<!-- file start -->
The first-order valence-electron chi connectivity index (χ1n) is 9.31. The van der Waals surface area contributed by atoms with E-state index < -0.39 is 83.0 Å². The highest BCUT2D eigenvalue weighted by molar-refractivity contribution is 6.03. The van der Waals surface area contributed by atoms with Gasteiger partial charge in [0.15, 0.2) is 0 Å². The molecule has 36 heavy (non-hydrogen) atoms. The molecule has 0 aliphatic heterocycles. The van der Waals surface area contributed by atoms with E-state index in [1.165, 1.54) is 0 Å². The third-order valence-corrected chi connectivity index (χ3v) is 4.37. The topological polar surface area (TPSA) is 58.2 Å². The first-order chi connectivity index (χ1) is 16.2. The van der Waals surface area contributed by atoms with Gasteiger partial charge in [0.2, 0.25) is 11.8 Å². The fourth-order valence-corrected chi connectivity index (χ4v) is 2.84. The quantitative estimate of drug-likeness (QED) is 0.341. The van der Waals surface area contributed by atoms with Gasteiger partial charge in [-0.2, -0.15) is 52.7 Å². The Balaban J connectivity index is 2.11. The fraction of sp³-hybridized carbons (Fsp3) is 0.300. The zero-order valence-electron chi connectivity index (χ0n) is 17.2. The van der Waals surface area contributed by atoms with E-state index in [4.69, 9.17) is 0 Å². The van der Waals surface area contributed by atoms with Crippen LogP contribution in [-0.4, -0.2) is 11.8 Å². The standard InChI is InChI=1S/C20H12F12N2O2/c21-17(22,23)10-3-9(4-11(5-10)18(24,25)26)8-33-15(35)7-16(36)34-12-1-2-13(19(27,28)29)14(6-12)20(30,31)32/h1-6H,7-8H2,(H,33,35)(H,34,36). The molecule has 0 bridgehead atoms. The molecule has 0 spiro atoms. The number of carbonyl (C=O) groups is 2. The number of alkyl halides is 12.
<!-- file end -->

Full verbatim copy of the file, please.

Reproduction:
The first-order valence-electron chi connectivity index (χ1n) is 9.31. The van der Waals surface area contributed by atoms with E-state index < -0.39 is 83.0 Å². The highest BCUT2D eigenvalue weighted by molar-refractivity contribution is 6.03. The van der Waals surface area contributed by atoms with Gasteiger partial charge in [0.15, 0.2) is 0 Å². The molecule has 36 heavy (non-hydrogen) atoms. The molecule has 0 aliphatic heterocycles. The van der Waals surface area contributed by atoms with E-state index in [1.165, 1.54) is 0 Å². The third-order valence-corrected chi connectivity index (χ3v) is 4.37. The topological polar surface area (TPSA) is 58.2 Å². The first-order chi connectivity index (χ1) is 16.2. The van der Waals surface area contributed by atoms with Gasteiger partial charge in [0.2, 0.25) is 11.8 Å². The fourth-order valence-corrected chi connectivity index (χ4v) is 2.84. The quantitative estimate of drug-likeness (QED) is 0.341. The van der Waals surface area contributed by atoms with Gasteiger partial charge in [-0.2, -0.15) is 52.7 Å². The Balaban J connectivity index is 2.11. The fraction of sp³-hybridized carbons (Fsp3) is 0.300. The zero-order valence-electron chi connectivity index (χ0n) is 17.2. The van der Waals surface area contributed by atoms with E-state index in [4.69, 9.17) is 0 Å². The van der Waals surface area contributed by atoms with Crippen LogP contribution in [-0.4, -0.2) is 11.8 Å². The standard InChI is InChI=1S/C20H12F12N2O2/c21-17(22,23)10-3-9(4-11(5-10)18(24,25)26)8-33-15(35)7-16(36)34-12-1-2-13(19(27,28)29)14(6-12)20(30,31)32/h1-6H,7-8H2,(H,33,35)(H,34,36). The molecule has 0 bridgehead atoms. The molecule has 0 spiro atoms. The number of carbonyl (C=O) groups is 2. The number of alkyl halides is 12.